For four hours, the Silva Hall at the Hult Center was transformed into a multimedia music and dance collaboration, a modern fantasia which felt more like a psychedelic club rave than a concert, with the added fun of a costume party.
This was the much-anticipated Bohemian Dub Ball on the night of Saturday, May 10.
The ball had its roots in local Eugene band Medium Troy. The three members of the group, Connor Sullivan and brothers JoJo and Jessie Ferriera, all attended Lane. Their idea of combining a full orchestra with their trip-hop-inspired beats, grooves and socially conscious lyrics had its first outing last November at The McDonald Theater. The Bohemian Dub Ball expanded that show.
The 30-piece Bohemian Dub Orchestra consists of a full string section, horn section (both brass and wind), guitar, accordion and percussion. They are led by conductor Jeremy Schropp. Jessie Ferriera said that there are at least 10 members of the orchestra currently enrolled at Lane.
For visual effect, LightAtPlay, an interactive lighting design company, provided two half-globes for either side of the stage at floor level and a massive globe suspended centrally above the stage. These interactive light sources responded to the music and the movement of the dancers, generating constantly shifting color patterns throughout the evening. Think of these as highly advanced, digital versions of a disco ball.
Many people attended in full costume. I saw a cossack, a pirate, an apostle and countless other outrageously outfitted people, all contributing to the atmosphere and spirit of the event.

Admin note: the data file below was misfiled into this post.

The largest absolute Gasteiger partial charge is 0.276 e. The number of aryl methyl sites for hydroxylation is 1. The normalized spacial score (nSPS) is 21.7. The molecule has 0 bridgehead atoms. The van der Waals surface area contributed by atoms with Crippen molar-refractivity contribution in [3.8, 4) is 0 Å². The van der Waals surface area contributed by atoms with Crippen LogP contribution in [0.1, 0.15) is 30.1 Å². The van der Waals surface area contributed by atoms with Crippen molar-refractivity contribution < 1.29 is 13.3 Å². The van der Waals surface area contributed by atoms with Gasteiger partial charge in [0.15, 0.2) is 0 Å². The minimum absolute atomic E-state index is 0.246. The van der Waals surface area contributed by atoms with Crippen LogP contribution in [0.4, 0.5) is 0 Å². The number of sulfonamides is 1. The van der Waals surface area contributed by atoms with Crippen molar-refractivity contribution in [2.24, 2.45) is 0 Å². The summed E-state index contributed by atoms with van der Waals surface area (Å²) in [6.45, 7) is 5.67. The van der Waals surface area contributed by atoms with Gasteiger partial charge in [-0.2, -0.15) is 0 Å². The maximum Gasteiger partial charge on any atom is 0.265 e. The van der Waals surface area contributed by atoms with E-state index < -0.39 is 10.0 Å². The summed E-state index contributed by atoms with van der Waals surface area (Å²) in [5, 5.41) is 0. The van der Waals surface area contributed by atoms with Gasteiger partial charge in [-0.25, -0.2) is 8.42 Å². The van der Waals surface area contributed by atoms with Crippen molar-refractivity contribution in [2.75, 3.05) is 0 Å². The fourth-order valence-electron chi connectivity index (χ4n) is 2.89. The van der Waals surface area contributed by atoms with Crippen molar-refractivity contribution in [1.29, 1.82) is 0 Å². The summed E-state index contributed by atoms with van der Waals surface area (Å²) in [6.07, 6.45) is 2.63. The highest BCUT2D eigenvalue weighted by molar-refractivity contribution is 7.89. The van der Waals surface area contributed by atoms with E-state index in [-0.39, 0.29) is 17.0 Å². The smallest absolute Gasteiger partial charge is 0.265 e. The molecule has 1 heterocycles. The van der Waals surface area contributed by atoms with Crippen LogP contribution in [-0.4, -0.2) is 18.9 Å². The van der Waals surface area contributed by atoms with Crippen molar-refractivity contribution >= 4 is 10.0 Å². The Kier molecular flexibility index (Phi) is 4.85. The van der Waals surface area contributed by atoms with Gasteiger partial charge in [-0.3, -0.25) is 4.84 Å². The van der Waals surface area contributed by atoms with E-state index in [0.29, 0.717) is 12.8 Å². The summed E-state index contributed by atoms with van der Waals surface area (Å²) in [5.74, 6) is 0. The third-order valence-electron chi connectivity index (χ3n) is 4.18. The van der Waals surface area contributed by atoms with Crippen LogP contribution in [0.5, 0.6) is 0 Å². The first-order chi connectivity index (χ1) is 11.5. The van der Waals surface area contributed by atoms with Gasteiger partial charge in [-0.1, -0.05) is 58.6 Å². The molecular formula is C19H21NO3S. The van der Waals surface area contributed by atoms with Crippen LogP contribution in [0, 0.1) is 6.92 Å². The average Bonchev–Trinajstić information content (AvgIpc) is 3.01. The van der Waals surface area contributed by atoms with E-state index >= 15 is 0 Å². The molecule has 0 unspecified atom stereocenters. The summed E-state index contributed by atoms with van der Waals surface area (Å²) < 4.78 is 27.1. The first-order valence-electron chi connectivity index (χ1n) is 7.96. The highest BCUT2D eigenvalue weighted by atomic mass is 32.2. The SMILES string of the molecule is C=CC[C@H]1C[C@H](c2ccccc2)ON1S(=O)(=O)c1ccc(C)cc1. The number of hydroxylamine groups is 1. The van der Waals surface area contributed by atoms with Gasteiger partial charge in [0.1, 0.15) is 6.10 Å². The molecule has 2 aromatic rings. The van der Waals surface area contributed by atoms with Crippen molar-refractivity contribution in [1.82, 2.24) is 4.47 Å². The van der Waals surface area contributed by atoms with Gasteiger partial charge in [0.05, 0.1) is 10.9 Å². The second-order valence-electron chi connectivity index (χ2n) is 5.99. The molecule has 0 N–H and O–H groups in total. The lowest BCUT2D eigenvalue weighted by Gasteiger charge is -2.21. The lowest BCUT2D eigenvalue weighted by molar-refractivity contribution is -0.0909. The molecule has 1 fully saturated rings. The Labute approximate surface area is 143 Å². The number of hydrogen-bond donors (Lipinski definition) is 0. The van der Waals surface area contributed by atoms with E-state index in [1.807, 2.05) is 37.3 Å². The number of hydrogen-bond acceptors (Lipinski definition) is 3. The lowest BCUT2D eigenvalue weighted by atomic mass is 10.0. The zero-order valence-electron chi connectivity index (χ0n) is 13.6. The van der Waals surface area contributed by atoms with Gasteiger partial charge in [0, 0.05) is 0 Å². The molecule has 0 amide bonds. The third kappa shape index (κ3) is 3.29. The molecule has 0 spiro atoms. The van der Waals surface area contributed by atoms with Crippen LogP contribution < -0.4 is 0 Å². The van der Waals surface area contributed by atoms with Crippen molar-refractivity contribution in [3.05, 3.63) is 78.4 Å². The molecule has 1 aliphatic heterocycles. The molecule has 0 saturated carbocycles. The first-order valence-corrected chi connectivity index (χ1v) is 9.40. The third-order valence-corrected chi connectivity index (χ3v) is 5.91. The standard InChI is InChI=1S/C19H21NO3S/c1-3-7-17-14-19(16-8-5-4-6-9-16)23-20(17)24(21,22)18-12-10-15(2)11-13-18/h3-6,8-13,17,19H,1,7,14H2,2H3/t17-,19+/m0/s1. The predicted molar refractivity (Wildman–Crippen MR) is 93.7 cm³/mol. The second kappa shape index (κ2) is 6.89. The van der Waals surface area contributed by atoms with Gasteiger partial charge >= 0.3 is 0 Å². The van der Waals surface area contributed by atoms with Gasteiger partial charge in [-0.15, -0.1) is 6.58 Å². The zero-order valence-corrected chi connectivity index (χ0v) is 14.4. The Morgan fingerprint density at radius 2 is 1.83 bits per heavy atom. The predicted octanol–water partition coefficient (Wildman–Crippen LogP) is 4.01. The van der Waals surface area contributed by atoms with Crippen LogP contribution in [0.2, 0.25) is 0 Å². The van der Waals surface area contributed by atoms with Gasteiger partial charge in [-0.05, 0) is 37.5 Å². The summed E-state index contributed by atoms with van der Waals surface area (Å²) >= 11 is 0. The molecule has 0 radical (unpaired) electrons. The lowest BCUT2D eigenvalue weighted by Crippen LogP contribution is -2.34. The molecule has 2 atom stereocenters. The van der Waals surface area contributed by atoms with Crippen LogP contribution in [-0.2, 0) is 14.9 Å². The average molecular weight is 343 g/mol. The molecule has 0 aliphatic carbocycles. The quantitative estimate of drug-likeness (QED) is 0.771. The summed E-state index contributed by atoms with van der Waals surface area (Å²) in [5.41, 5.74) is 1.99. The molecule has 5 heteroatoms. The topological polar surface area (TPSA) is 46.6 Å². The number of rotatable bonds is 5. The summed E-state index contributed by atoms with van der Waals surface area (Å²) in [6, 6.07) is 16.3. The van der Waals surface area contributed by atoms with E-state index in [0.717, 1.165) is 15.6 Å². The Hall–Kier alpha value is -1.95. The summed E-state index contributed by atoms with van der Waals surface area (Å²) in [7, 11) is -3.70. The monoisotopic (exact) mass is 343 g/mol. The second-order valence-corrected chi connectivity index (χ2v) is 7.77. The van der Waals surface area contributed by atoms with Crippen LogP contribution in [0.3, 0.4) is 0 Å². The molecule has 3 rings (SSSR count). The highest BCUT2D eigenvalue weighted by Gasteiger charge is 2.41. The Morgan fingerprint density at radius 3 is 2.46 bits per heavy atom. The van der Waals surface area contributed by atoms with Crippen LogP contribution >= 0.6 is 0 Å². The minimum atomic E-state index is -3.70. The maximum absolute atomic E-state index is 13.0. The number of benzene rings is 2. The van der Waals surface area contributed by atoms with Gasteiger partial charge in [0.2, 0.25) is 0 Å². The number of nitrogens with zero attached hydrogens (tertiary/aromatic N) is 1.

The show featured five DJs, five dance troupes and a set by Medium Troy. Among the DJs, nationally renowned artists Devin the Dude and RJD2 generated the greatest crowd response.
The first half of the show saw an appearance by the Broadway Revue Burlesque. Their high-spirited, hilarious and slightly naughty routine, complete with high kicks, delighted the audience. They were followed by the Work Dance Company, Eugene’s premier hip-hop and jazz-funk troupe, which gave a Vampire-themed routine to a pounding beat. It was reminiscent of Michael Jackson’s “Thriller” but with much more aggressive and extreme shapes. Devin the Dude closed the first half of the show. His down-tempo hip-hop flow and sense of humor had the crowd waving their hands in the air.
The second half began with a set by Medium Troy backed by the Bohemian Dub Orchestra. Among their tunes was crowd favorite “SpaceTree,” a new electro-swing number and a heavy-duty cover of Portis-
head’s classic trip-hop anthem “Glory Box.” During their set, various dancers moved around the stage. An aerial silk artist drew gasps from the crowd. A gymnast did flips and rear-screen projections synchroniz-
ing with the music appeared behind them. The crowd surged forward, drawn by the sheer power and energy of the combination of Medium Troy and the Dub Orchestra. They received a huge ovation.
The final act got underway after a quieter dance piece by Harmonic Lab and a very lively breakdance crew that popped and spun to hip-hop beats, which included a slow-motion sequence to Chopin’s E minor prelude.
RJD2 ended the night with a lengthy set using four sets of turntables and two samplers. He capped his set with a superb collaboration with the Dub Orchestra. They continued throughout the Grande Finale, as the various dance groups returned for brief reprises of their earlier sets. His energy, innovation and musicality was the perfect way to bring this extravaganza to a close.